Non-fatal drowning in under-five rural children of Bangladesh
Drowning has been identified as a major cause of death in children in both developed and developing countries. Non-fatal drowning is several times higher than the fatal drowning. To describe the socio-demographic and environmental attributes of non-fatal drowning in rural children this community based descriptive study was conducted on 122 children having non-fatal drowning events within one year of study period. This study was undertaken in Raigonj sub-district of Sirajgonj district in Bangladesh. Mothers of those children were interviewed using a structured questionnaire. Out of all participants 56.6% children were 2-4 years of age and male-female ratio was almost equal. Of the total respondent mothers 55% were illiterate and 41.8% were below the age of 25 years. Seasonal variation was observed in non-fatal drowning. Rainy season (50.8%) appeared as the most risky period followed by summer (29.5%). Higher incidence occurred (53.3%) between 10 am to 2 pm of the day. Although most of the drowning occurred outside the home, 9% drowning occurred in water container (like drum, tub) within the home. Pond (50.5%) was found as the most common place among open water source. During the occurrence, 23% child was not accompanied by parents or any caregivers. At the time of drowning, 47.5% mothers were engaged with usual household work and were not present at the place of occurrence whereas 13% mothers were present around the place of occurance. Before drowning, 45.1% victim was either playing, bathing or swimming in the water. Only 10.7% needed resuscitation, 25% were taken to health centre and reached the health centre within an hour, about a fifth (22.6%) of them were admitted. Restriction in dangerous water activities, strengthening supervision of children might decrease the incidence of drowning while quick and effective medical response might prevent its fatal consequences.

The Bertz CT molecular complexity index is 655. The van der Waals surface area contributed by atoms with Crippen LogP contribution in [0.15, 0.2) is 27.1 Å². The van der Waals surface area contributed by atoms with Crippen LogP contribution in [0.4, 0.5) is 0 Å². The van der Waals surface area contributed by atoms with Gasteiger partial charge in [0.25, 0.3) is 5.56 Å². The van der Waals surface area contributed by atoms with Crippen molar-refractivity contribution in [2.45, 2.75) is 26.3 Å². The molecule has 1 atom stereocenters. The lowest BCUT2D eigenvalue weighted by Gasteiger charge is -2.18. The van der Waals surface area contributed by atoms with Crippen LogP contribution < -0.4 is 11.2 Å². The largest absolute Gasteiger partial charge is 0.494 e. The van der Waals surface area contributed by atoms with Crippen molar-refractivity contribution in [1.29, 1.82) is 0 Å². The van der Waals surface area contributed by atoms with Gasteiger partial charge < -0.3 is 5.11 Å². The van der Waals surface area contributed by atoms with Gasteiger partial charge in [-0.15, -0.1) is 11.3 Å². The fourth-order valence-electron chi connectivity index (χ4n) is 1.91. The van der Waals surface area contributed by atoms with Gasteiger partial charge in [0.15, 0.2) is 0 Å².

Ibrahim Med. Coll. J. 2015; 9(2): 37-41